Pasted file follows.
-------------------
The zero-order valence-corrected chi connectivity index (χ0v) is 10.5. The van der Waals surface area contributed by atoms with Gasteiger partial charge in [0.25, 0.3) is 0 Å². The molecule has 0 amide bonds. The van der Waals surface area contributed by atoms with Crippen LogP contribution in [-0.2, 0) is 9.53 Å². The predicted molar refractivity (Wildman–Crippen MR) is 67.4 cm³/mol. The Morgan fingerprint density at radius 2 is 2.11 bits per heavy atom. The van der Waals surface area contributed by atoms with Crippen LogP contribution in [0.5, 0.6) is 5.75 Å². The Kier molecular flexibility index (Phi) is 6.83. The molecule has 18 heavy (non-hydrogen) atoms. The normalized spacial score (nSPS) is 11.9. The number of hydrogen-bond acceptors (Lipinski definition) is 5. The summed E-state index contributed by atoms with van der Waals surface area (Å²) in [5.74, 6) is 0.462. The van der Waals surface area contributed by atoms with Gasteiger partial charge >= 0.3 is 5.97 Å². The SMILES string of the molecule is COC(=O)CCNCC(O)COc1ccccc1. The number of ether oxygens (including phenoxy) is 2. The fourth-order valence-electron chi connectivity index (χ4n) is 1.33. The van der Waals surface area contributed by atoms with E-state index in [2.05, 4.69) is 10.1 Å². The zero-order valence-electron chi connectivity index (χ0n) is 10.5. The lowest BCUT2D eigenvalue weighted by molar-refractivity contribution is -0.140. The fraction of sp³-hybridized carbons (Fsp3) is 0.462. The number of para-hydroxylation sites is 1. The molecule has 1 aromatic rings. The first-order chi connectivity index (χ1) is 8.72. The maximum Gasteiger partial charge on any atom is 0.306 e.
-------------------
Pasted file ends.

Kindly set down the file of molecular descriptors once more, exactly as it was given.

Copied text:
The zero-order valence-corrected chi connectivity index (χ0v) is 10.5. The van der Waals surface area contributed by atoms with Gasteiger partial charge in [0.25, 0.3) is 0 Å². The molecule has 0 amide bonds. The van der Waals surface area contributed by atoms with Crippen LogP contribution in [-0.2, 0) is 9.53 Å². The predicted molar refractivity (Wildman–Crippen MR) is 67.4 cm³/mol. The Morgan fingerprint density at radius 2 is 2.11 bits per heavy atom. The van der Waals surface area contributed by atoms with Crippen LogP contribution in [0.5, 0.6) is 5.75 Å². The Kier molecular flexibility index (Phi) is 6.83. The molecule has 18 heavy (non-hydrogen) atoms. The normalized spacial score (nSPS) is 11.9. The number of hydrogen-bond acceptors (Lipinski definition) is 5. The summed E-state index contributed by atoms with van der Waals surface area (Å²) in [5.74, 6) is 0.462. The van der Waals surface area contributed by atoms with Gasteiger partial charge >= 0.3 is 5.97 Å². The SMILES string of the molecule is COC(=O)CCNCC(O)COc1ccccc1. The number of ether oxygens (including phenoxy) is 2. The fourth-order valence-electron chi connectivity index (χ4n) is 1.33. The van der Waals surface area contributed by atoms with E-state index in [2.05, 4.69) is 10.1 Å². The zero-order valence-electron chi connectivity index (χ0n) is 10.5. The lowest BCUT2D eigenvalue weighted by molar-refractivity contribution is -0.140. The fraction of sp³-hybridized carbons (Fsp3) is 0.462. The number of para-hydroxylation sites is 1. The molecule has 1 aromatic rings. The first-order chi connectivity index (χ1) is 8.72. The maximum Gasteiger partial charge on any atom is 0.306 e.